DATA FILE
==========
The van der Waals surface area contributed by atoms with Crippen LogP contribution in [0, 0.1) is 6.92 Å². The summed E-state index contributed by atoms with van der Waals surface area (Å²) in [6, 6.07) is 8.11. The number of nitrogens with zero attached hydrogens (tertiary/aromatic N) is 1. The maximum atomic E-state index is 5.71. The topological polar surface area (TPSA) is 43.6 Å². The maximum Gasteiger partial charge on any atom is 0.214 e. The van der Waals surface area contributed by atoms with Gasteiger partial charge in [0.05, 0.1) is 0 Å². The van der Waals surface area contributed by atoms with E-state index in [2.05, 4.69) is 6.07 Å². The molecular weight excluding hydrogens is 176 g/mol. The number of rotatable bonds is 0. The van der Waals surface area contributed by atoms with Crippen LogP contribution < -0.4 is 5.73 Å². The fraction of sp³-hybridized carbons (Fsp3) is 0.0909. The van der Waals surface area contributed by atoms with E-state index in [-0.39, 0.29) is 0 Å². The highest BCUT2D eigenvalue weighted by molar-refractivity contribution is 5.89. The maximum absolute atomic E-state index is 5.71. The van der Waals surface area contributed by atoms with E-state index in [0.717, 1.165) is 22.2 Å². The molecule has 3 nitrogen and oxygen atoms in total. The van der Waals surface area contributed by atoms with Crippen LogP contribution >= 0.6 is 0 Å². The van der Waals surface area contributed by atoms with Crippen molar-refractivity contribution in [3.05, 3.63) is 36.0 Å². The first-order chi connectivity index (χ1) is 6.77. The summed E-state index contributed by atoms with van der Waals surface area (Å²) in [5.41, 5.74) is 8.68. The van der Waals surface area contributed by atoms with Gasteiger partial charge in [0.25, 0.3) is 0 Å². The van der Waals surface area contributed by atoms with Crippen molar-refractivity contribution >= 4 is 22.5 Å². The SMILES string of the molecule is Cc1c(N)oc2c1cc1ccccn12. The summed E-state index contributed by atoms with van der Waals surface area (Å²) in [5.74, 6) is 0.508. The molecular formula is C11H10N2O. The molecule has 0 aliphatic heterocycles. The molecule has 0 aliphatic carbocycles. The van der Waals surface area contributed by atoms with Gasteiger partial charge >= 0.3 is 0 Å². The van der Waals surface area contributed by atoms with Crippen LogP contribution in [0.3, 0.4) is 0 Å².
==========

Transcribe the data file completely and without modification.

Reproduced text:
The van der Waals surface area contributed by atoms with Crippen LogP contribution in [0, 0.1) is 6.92 Å². The summed E-state index contributed by atoms with van der Waals surface area (Å²) in [6, 6.07) is 8.11. The number of nitrogens with zero attached hydrogens (tertiary/aromatic N) is 1. The maximum atomic E-state index is 5.71. The topological polar surface area (TPSA) is 43.6 Å². The maximum Gasteiger partial charge on any atom is 0.214 e. The van der Waals surface area contributed by atoms with Gasteiger partial charge in [0.05, 0.1) is 0 Å². The van der Waals surface area contributed by atoms with E-state index in [2.05, 4.69) is 6.07 Å². The molecular weight excluding hydrogens is 176 g/mol. The number of rotatable bonds is 0. The van der Waals surface area contributed by atoms with Crippen LogP contribution < -0.4 is 5.73 Å². The fraction of sp³-hybridized carbons (Fsp3) is 0.0909. The van der Waals surface area contributed by atoms with E-state index in [-0.39, 0.29) is 0 Å². The highest BCUT2D eigenvalue weighted by molar-refractivity contribution is 5.89. The maximum absolute atomic E-state index is 5.71. The van der Waals surface area contributed by atoms with E-state index in [0.717, 1.165) is 22.2 Å². The molecule has 3 nitrogen and oxygen atoms in total. The van der Waals surface area contributed by atoms with Crippen LogP contribution >= 0.6 is 0 Å². The van der Waals surface area contributed by atoms with Crippen molar-refractivity contribution in [3.05, 3.63) is 36.0 Å². The first-order chi connectivity index (χ1) is 6.77. The summed E-state index contributed by atoms with van der Waals surface area (Å²) in [5.41, 5.74) is 8.68. The van der Waals surface area contributed by atoms with Gasteiger partial charge in [0.25, 0.3) is 0 Å². The van der Waals surface area contributed by atoms with Crippen molar-refractivity contribution >= 4 is 22.5 Å². The SMILES string of the molecule is Cc1c(N)oc2c1cc1ccccn12. The summed E-state index contributed by atoms with van der Waals surface area (Å²) in [5.74, 6) is 0.508. The molecular formula is C11H10N2O. The molecule has 0 aliphatic heterocycles. The molecule has 0 aliphatic carbocycles. The van der Waals surface area contributed by atoms with Gasteiger partial charge >= 0.3 is 0 Å². The van der Waals surface area contributed by atoms with Crippen LogP contribution in [0.3, 0.4) is 0 Å².